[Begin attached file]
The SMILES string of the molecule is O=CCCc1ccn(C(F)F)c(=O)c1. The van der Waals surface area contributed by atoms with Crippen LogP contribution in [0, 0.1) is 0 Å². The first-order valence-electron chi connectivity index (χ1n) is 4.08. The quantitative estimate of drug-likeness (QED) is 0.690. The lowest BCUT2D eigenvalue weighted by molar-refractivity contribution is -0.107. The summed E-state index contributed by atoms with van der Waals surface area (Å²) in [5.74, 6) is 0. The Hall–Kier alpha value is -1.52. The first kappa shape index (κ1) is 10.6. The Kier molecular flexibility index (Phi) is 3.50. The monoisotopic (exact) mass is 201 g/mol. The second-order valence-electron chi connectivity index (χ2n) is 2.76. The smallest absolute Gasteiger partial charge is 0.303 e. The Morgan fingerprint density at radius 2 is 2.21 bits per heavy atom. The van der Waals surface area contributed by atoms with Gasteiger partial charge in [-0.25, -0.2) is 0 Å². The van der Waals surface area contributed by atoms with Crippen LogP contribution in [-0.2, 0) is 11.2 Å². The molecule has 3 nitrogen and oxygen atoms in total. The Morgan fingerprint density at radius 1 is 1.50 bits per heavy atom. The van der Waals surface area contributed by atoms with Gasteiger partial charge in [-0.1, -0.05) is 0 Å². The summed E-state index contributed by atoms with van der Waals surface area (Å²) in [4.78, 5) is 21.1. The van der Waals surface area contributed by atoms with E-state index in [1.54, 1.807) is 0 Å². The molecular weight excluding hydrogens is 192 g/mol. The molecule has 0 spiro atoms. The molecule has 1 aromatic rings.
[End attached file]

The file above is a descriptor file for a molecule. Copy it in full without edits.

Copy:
The SMILES string of the molecule is O=CCCc1ccn(C(F)F)c(=O)c1. The van der Waals surface area contributed by atoms with Crippen LogP contribution in [0, 0.1) is 0 Å². The first-order valence-electron chi connectivity index (χ1n) is 4.08. The quantitative estimate of drug-likeness (QED) is 0.690. The lowest BCUT2D eigenvalue weighted by molar-refractivity contribution is -0.107. The summed E-state index contributed by atoms with van der Waals surface area (Å²) in [5.74, 6) is 0. The Hall–Kier alpha value is -1.52. The first kappa shape index (κ1) is 10.6. The Kier molecular flexibility index (Phi) is 3.50. The monoisotopic (exact) mass is 201 g/mol. The second-order valence-electron chi connectivity index (χ2n) is 2.76. The smallest absolute Gasteiger partial charge is 0.303 e. The Morgan fingerprint density at radius 2 is 2.21 bits per heavy atom. The van der Waals surface area contributed by atoms with Gasteiger partial charge in [-0.25, -0.2) is 0 Å². The van der Waals surface area contributed by atoms with Crippen LogP contribution in [-0.2, 0) is 11.2 Å². The molecule has 3 nitrogen and oxygen atoms in total. The Morgan fingerprint density at radius 1 is 1.50 bits per heavy atom. The van der Waals surface area contributed by atoms with Gasteiger partial charge in [-0.1, -0.05) is 0 Å². The summed E-state index contributed by atoms with van der Waals surface area (Å²) in [4.78, 5) is 21.1. The van der Waals surface area contributed by atoms with E-state index in [1.54, 1.807) is 0 Å². The molecular weight excluding hydrogens is 192 g/mol. The molecule has 0 spiro atoms. The molecule has 1 aromatic rings.